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Are Truck Drivers Responsible for Damages?

— November 16, 2021

Every personal injury claim arising from a car accident presents specific challenges. When an accident involves a larger commercial truck, these challenges increase exponentially.

Truck drivers could be held liable for the damages and injuries they cause. When a truck driver fails to meet their legal responsibilities, it could lead to a personal injury claim based on negligence. An injured victim is entitled to seek compensatory damages.

Commercial motor vehicle operators engaged in commerce have a broad range of responsibilities, whether they have a commercial driver’s license (CDL) or not. The Federal Motor Carrier Safety Regulations list the minimum requirements and responsibilities for CDL drivers. In addition to these minimum requirements, commercial truck drivers are also governed by accepted industry standards and practices.

While a trucking company might be held accountable, many truck drivers are independent contractors who are expected to understand and comply with all regulations. The driver is at the helm and has an enormous responsibility to ensure their vehicle is properly maintained and safely operated.

Is the Truck Driver an Independent Contractor or an Employee?

Most truck drivers operate as independent contractors, contracting with other companies to haul cargo. The relationship between a truck driver and a trucking company will typically not exempt a driver from responsibility. However, it could impact whether the trucking company could also be held legally liable. Generally, if a truck driver is an independent contract, an injured victim’s only recourse is filing a claim against the driver and their insurance carrier.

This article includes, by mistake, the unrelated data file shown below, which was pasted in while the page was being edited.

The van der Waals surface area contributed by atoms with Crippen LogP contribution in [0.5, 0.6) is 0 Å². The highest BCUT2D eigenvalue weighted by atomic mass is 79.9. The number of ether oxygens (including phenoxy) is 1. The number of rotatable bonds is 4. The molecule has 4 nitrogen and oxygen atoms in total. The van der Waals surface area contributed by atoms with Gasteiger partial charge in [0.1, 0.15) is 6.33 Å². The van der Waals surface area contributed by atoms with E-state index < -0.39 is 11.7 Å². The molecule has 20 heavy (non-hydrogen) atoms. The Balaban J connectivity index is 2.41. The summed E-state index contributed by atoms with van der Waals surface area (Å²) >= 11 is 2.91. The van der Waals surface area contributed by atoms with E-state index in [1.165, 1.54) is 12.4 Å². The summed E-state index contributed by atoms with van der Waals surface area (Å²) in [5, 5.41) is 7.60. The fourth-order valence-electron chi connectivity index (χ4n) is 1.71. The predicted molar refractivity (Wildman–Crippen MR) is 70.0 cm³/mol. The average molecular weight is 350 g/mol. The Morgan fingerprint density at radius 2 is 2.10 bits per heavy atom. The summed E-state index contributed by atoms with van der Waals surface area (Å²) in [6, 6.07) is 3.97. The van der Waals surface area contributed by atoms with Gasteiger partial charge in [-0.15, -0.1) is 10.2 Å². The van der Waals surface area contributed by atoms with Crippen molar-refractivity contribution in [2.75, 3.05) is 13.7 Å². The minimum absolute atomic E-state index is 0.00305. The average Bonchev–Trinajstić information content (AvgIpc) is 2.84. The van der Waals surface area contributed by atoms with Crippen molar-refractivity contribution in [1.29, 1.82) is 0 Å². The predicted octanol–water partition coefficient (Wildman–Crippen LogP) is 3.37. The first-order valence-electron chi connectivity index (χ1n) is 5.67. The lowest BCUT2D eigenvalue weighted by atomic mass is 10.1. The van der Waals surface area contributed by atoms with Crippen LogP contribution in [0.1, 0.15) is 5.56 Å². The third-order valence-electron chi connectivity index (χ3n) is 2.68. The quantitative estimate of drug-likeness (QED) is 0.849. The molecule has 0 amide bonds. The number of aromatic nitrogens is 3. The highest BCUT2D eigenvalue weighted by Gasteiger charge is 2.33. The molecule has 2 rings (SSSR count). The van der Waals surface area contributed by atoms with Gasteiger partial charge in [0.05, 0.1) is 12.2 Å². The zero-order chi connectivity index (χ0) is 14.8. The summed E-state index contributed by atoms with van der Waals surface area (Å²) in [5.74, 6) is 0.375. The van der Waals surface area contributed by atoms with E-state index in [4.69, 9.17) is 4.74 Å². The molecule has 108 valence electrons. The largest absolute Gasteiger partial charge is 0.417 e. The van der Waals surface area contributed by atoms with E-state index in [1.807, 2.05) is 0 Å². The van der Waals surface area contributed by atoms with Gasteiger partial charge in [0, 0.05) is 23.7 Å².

Conversely, a trucking company could be held responsible for its employee’s conduct if they were engaged in their job duties at the time of the accident. For instance, a trucking company could be held liable if an accident occurs while a driver is delivering or transporting goods for the company.

Circumstances When a Truck Driver is Liable For an Accident

There is a simple economic benefit in holding a trucking company – trucking companies carry more insurance than drivers. However, there are times when a driver, even when employed by a trucking company, will be held personally responsible for any injuries or damages.

Red semi driving down the road; image by Matthew T. Rader, via
Red semi driving down the road; image by Matthew T. Rader, via

If a truck driver was going to or from work or otherwise engaged in personal business at the time of an accident, they could be held liable for any damages. However, there are times when an operator’s conduct while at work could shift responsibility. For instance, a driver could be held liable for any injuries if they stopped at a bar or were using controlled substances at the time of an accident. Furthermore, driving or failing to comply with federal and company policy regarding work hours could result in a driver bearing sole responsibility for any damages.

Other intentional behavior could open a truck driver to personal liability. Breaking the law, such as speeding, ignoring traffic lights, or driving aggressively, are valid grounds to hold a driver personally responsible.

Truck Driver’s Responsibilities